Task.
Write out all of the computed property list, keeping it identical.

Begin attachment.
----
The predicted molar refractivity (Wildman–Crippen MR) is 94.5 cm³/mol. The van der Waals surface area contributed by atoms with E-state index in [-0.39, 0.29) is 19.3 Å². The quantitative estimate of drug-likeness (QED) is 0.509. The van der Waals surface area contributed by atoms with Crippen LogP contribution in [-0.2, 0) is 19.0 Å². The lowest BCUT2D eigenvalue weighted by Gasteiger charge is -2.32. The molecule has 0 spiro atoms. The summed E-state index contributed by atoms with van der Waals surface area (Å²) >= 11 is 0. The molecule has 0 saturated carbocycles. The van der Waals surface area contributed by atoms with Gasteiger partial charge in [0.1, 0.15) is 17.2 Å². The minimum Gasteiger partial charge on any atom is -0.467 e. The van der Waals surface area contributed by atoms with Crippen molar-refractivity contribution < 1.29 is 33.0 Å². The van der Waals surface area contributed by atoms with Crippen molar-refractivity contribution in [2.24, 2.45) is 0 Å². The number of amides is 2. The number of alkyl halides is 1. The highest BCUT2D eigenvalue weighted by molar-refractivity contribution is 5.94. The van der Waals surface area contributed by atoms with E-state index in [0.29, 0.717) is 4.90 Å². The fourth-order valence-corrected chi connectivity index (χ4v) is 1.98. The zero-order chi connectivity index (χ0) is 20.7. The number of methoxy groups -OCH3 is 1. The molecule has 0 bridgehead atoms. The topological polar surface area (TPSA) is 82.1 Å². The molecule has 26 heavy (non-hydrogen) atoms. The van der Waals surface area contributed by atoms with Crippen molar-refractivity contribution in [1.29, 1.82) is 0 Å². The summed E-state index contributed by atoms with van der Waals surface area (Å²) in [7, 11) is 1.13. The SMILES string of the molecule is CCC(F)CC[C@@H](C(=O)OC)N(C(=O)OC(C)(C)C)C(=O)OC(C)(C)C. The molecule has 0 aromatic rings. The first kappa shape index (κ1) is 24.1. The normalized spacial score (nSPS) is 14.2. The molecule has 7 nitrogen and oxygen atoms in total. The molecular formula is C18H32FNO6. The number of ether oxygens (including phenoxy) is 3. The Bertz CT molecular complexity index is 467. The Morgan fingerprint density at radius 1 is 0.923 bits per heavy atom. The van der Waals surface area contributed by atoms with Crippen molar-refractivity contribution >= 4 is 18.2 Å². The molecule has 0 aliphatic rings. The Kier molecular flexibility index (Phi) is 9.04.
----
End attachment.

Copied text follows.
The predicted molar refractivity (Wildman–Crippen MR) is 94.5 cm³/mol. The van der Waals surface area contributed by atoms with E-state index in [-0.39, 0.29) is 19.3 Å². The quantitative estimate of drug-likeness (QED) is 0.509. The van der Waals surface area contributed by atoms with Crippen LogP contribution in [-0.2, 0) is 19.0 Å². The lowest BCUT2D eigenvalue weighted by Gasteiger charge is -2.32. The molecule has 0 spiro atoms. The summed E-state index contributed by atoms with van der Waals surface area (Å²) >= 11 is 0. The molecule has 0 saturated carbocycles. The van der Waals surface area contributed by atoms with Gasteiger partial charge in [0.1, 0.15) is 17.2 Å². The minimum Gasteiger partial charge on any atom is -0.467 e. The van der Waals surface area contributed by atoms with Crippen molar-refractivity contribution < 1.29 is 33.0 Å². The van der Waals surface area contributed by atoms with Crippen molar-refractivity contribution in [2.24, 2.45) is 0 Å². The number of amides is 2. The number of alkyl halides is 1. The highest BCUT2D eigenvalue weighted by molar-refractivity contribution is 5.94. The van der Waals surface area contributed by atoms with E-state index in [0.29, 0.717) is 4.90 Å². The fourth-order valence-corrected chi connectivity index (χ4v) is 1.98. The zero-order chi connectivity index (χ0) is 20.7. The number of methoxy groups -OCH3 is 1. The molecule has 0 bridgehead atoms. The topological polar surface area (TPSA) is 82.1 Å². The molecule has 26 heavy (non-hydrogen) atoms. The van der Waals surface area contributed by atoms with Crippen molar-refractivity contribution in [1.29, 1.82) is 0 Å². The summed E-state index contributed by atoms with van der Waals surface area (Å²) in [7, 11) is 1.13. The SMILES string of the molecule is CCC(F)CC[C@@H](C(=O)OC)N(C(=O)OC(C)(C)C)C(=O)OC(C)(C)C. The molecule has 0 aromatic rings. The first kappa shape index (κ1) is 24.1. The normalized spacial score (nSPS) is 14.2. The molecule has 7 nitrogen and oxygen atoms in total. The molecular formula is C18H32FNO6. The number of ether oxygens (including phenoxy) is 3. The Bertz CT molecular complexity index is 467. The Morgan fingerprint density at radius 1 is 0.923 bits per heavy atom. The van der Waals surface area contributed by atoms with Crippen molar-refractivity contribution >= 4 is 18.2 Å². The molecule has 0 aliphatic rings. The Kier molecular flexibility index (Phi) is 9.04.